Joaquin Phoenix is known for his intense acting performances, and some critics believe his work as comic book villain Joker may be his best. A 1980s period piece that imagines the origin story of the Batman nemesis, “Joker” resembles Martin Scorsese films “Taxi Driver” and “The King of Comedy” thematically and visually, although the film was highly controversial upon release for its use of violence, grim tone, and depiction of mental health. Regardless of criticisms, “Joker” leads the Academy Awards field with the most nominations, 11, including Best Picture, Best Director, Best Actor (Phoenix), Best Adapted Screenplay, Best Cinematography, Best Makeup and Hairstyling, Best Costume Design, Best Film Editing, Best Original Score, Best Sound Editing, and Best Sound Mixing.

  • #30. Frozen II

    - Directors: Chris Buck, Jennifer Lee
    - Metascore: 64
    - IMDb user rating: 7.2
    - Runtime: 103 min
    - Nominations: 1

    The first “Frozen” film from Disney proved to be a popular culture phenomenon, and the direct sequel attempted to recapture some of that magic. Elsa (Idina Menzel), her sister Anna (Kristen Bell), and friends go off on a journey beyond their kingdom of Arendelle to discover the origins of Elsa’s frost powers, with the song “Into the Unknown” as the showstopper of the soundtrack in the way “Let it Go” represented the first film. With another powerhouse vocal performance from Menzel and music and lyrics from Kristen Anderson-Lopez and Robert Lopez, “Frozen II” received an Oscar nomination for Best Original Song.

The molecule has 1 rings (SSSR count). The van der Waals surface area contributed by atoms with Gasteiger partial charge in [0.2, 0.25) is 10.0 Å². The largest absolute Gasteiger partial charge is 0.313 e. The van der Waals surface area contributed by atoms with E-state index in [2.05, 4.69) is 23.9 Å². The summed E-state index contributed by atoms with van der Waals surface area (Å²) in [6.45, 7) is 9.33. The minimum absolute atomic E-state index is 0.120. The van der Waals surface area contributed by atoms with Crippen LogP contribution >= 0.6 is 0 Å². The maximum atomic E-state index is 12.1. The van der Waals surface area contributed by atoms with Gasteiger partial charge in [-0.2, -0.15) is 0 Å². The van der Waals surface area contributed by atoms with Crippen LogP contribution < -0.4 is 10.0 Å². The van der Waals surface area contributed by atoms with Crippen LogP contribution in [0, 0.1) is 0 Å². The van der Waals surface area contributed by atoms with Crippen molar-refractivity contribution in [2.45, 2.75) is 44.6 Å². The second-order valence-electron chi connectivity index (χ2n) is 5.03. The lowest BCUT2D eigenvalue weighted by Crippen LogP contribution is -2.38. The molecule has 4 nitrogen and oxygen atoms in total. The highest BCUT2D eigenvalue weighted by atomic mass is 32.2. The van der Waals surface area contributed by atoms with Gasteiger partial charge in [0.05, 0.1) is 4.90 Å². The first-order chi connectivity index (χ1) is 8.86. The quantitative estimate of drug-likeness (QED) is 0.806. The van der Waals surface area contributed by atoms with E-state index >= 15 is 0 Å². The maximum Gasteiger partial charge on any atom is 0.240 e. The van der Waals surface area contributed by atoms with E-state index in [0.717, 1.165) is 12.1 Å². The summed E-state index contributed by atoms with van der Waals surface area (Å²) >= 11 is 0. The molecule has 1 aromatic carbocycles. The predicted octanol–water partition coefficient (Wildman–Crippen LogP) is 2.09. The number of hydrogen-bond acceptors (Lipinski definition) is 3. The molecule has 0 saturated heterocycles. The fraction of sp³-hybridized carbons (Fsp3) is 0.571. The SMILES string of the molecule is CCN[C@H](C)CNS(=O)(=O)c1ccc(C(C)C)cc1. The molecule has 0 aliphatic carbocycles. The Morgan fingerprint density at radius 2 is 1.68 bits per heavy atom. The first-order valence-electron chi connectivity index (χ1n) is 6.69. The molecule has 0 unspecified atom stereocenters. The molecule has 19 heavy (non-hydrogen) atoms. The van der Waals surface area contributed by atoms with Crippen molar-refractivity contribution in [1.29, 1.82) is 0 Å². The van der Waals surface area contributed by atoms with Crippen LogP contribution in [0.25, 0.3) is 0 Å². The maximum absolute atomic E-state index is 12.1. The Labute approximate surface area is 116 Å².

• #29. Klaus

    - Directors: Sergio Pablos, Carlos Martínez López
    - Metascore: 64
    - IMDb user rating: 8.2
    - Runtime: 96 min
    - Nominations: 1

    The animated film “Klaus” may not be as well recognized as Disney animated films, but the Spanish film still features some Disney pedigree with Disney Animation and Illumination veteran Sergio Pablos as the main director. “Klaus,” the first original animated feature film for Netflix, tells the origin story of Santa Claus, historically known as Saint Nicholas but named Klaus in this film. Critics appreciated the traditional animation and the heartwarming story, which tracks for the film’s nomination for Best Animated Feature.

  • #28. Bombshell

    - Director: Jay Roach
    - Metascore: 65
    - IMDb user rating: 6.7
    - Runtime: 109 min
    - Nominations: 3

    Depicting recent events in the cable news industry was the film “Bombshell,” which told the story of women working for Fox News who expose CEO Roger Ailes (played by John Lithgow in the film) as a sexual harasser. Charlize Theron visually transformed into Megyn Kelly, with Nicole Kidman playing Gretchen Carlson and Margot Robbie as a composite character. The film was criticized for its screenplay and some inaccuracies while praised for the acting, with Theron and Robbie both receiving acting nominations and the film as a whole getting a Best Makeup and Hairstyling nomination.

  • #27. Harriet

    - Director: Kasi Lemmons
    - Metascore: 66
    - IMDb user rating: 6.3
    - Runtime: 125 min
    - Nominations: 2

    The famous life story of slave-turned-abolitionist Harriet Tubman became a feature film in 2019, with singer, actress, and rising film star Cynthia Erivo portraying Tubman. Film critics thought the movie to be a bit derivative and formulaic but had high praise for Erivo regardless. For this, Erivo received her first Oscar nomination for Best Actress in this role, with “Harriet” also gaining a nomination for Best Original Song (“Stand Up”).